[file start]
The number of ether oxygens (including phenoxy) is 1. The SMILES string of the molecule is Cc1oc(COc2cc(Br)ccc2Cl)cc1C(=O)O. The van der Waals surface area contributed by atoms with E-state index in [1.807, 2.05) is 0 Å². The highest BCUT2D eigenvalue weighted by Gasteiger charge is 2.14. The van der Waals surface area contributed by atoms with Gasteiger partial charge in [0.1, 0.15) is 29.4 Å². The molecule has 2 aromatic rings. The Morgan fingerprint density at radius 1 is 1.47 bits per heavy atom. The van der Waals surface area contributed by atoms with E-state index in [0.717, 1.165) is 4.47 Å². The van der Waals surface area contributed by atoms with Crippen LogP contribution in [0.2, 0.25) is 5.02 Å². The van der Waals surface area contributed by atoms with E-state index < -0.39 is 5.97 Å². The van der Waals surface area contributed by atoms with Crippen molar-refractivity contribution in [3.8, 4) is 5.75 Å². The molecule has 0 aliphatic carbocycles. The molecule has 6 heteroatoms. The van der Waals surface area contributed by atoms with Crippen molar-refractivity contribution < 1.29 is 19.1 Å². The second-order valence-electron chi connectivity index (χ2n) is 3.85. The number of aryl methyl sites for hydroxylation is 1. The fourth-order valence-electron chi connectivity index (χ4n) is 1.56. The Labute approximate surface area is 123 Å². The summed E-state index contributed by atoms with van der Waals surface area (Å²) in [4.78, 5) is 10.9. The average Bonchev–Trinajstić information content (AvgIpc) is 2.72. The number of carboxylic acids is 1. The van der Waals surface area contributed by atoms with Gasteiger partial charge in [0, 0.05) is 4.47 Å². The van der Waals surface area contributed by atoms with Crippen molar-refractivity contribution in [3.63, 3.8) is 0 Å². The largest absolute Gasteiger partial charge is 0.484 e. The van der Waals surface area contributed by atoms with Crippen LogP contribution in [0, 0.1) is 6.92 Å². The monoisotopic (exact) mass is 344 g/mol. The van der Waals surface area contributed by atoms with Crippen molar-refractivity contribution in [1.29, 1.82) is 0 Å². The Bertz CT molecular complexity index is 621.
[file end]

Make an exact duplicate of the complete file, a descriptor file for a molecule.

The number of ether oxygens (including phenoxy) is 1. The SMILES string of the molecule is Cc1oc(COc2cc(Br)ccc2Cl)cc1C(=O)O. The van der Waals surface area contributed by atoms with E-state index in [1.807, 2.05) is 0 Å². The highest BCUT2D eigenvalue weighted by Gasteiger charge is 2.14. The van der Waals surface area contributed by atoms with Gasteiger partial charge in [0.1, 0.15) is 29.4 Å². The molecule has 2 aromatic rings. The Morgan fingerprint density at radius 1 is 1.47 bits per heavy atom. The van der Waals surface area contributed by atoms with E-state index in [0.717, 1.165) is 4.47 Å². The van der Waals surface area contributed by atoms with Crippen LogP contribution in [0.2, 0.25) is 5.02 Å². The van der Waals surface area contributed by atoms with E-state index < -0.39 is 5.97 Å². The van der Waals surface area contributed by atoms with Crippen molar-refractivity contribution in [3.8, 4) is 5.75 Å². The molecule has 0 aliphatic carbocycles. The molecule has 6 heteroatoms. The van der Waals surface area contributed by atoms with Crippen molar-refractivity contribution < 1.29 is 19.1 Å². The second-order valence-electron chi connectivity index (χ2n) is 3.85. The number of aryl methyl sites for hydroxylation is 1. The fourth-order valence-electron chi connectivity index (χ4n) is 1.56. The Labute approximate surface area is 123 Å². The summed E-state index contributed by atoms with van der Waals surface area (Å²) in [4.78, 5) is 10.9. The average Bonchev–Trinajstić information content (AvgIpc) is 2.72. The number of carboxylic acids is 1. The van der Waals surface area contributed by atoms with Gasteiger partial charge in [0, 0.05) is 4.47 Å². The van der Waals surface area contributed by atoms with Crippen molar-refractivity contribution in [3.63, 3.8) is 0 Å². The largest absolute Gasteiger partial charge is 0.484 e. The van der Waals surface area contributed by atoms with Crippen LogP contribution in [0, 0.1) is 6.92 Å². The monoisotopic (exact) mass is 344 g/mol. The van der Waals surface area contributed by atoms with Crippen molar-refractivity contribution in [1.29, 1.82) is 0 Å². The Bertz CT molecular complexity index is 621.